During this time, combine flour, baking powder, baking soda and salt in a large bowl. After 30 minutes, add the brown sugar and molasses to the bran mixture, stirring thoroughly until well combined; drain the dried fruit and add to mixture. Add the bran mixture into the flour mixture and stir until just combined; do not over mix. Spoon batter into muffin tins lined with muffin liners and top with millet, seeds and almonds. Bake about 30-35 minutes.

Makes about 2 dozen muffins

-This muffin is not very sweet; it's the real deal. The bran doesn't hide in sugar, it embraces itself.
-Any combination of dried fruit, nuts and seeds would work magic here. Banana chunks would also be lovely.
-Don't omit the step of letting the bran sit; have patience, grasshopper. This allowed the bran to soak up some liquid and soften.


I'd Rather Eat Pistachio Ice Cream Than Feel Real Pain

I recently came across a sign that read: I’d rather have champagne than real pain. I must have subconsciously channeled its effervescent mentality because I went straight for plucky, unapologetic items with intention; gave myself permission to take a break from my problems; and put the less-than-fun things in my life on hold this week. Full speed, right into the thick of it.

I wore red high heels. Drank champagne cocktails. Roasted chicken in bacon fat. Finally ordered that deer antler bookshelf I'd been eyeing. That sort of thing. To sum up: I went overboard.

Naturally, this included ice cream. Pistachio. Yes, a rich, dense, gutsy green pistachio flavor was definitely in order. So I added a nearly committable amount of pistachios and did not look back. (Those that don't wholeheartedly like pistachio need not apply here.)

As a result, it's entirely possible that this frozen treat might be suffering from an identity crisis, as it can't decide whether it's gelato or ice cream. It started out innocently enough as a light gelato base, but the pistachios may have pushed its density into ice cream territory.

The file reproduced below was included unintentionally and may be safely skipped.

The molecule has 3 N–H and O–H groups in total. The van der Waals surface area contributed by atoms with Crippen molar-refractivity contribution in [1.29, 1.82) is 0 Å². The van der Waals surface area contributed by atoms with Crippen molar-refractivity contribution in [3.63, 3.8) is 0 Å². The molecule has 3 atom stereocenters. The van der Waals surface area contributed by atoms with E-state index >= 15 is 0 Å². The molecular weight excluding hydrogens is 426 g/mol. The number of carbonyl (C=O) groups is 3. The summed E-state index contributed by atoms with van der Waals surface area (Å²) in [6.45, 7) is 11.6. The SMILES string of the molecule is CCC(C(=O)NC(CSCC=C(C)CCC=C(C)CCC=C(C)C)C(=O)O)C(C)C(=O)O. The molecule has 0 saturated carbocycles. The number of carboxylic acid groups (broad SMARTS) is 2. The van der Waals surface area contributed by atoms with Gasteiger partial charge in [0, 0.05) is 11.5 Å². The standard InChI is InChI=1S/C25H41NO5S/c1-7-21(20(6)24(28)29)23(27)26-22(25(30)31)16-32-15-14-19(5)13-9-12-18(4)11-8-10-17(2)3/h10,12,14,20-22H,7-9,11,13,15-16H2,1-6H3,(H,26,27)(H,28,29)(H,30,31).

Don't spend too much time thinking about this. The whole point is to have a good time. This is precisely what ice cream is for. When people scream for it, they don't do it out of confusion. (Self medication, perhaps.) Mostly, they know exactly what they are getting themselves into.

So the gelato "that once was" is now in my freezer. A wonderful addition to the warmer weather we’ve been having. And a fabulous sidekick for champagne when fighting "reality." Which got me thinking. Not only would I rather have champagne than real pain, I'd rather eat ice cream than face my problems. I realize I can't keep this up forever. But for right now, pass the pistachio please.

Pistachio Pistachio Ice Cream

1 cup whole milk
2 tbsp cornstarch
1 cup half and half
1/3 cup sugar
2 cups shelled pistachios
~2/3 cup honey, corn syrup, or sweetener of your choosing
Pinch of salt
Juice one lemon
Splash of almond extract
Splash of cointreau

Combine 1/4 cup milk with cornstarch until smooth. Heat remaining milk and half and half in a saucepan with sugar. When milk is almost boiling, add cornstarch mixture and cook for about 3-5 minutes, until mixture becomes thick; remove and let chill in the refrigerator, ideally overnight.

While mixture is chilling, prepare pistachio paste by combining remaining ingredients (except cointreau) in a food processor. Taste and add additional sugar as needed. You may also need to thin the paste out slightly with a little water. Refrigerate until ready to make ice cream.

Whisk pistachio paste into chilled milk mixture and freeze in an ice cream maker (should take about 25 minutes). The last 5 minutes, add cointreau.

Makes about 3 cups

-Honestly, you could probably cut the pistachio amount in half (and reduce the sugar) and still feel quite pleased with yourself. But this week called for double the pistachio (and double the fun).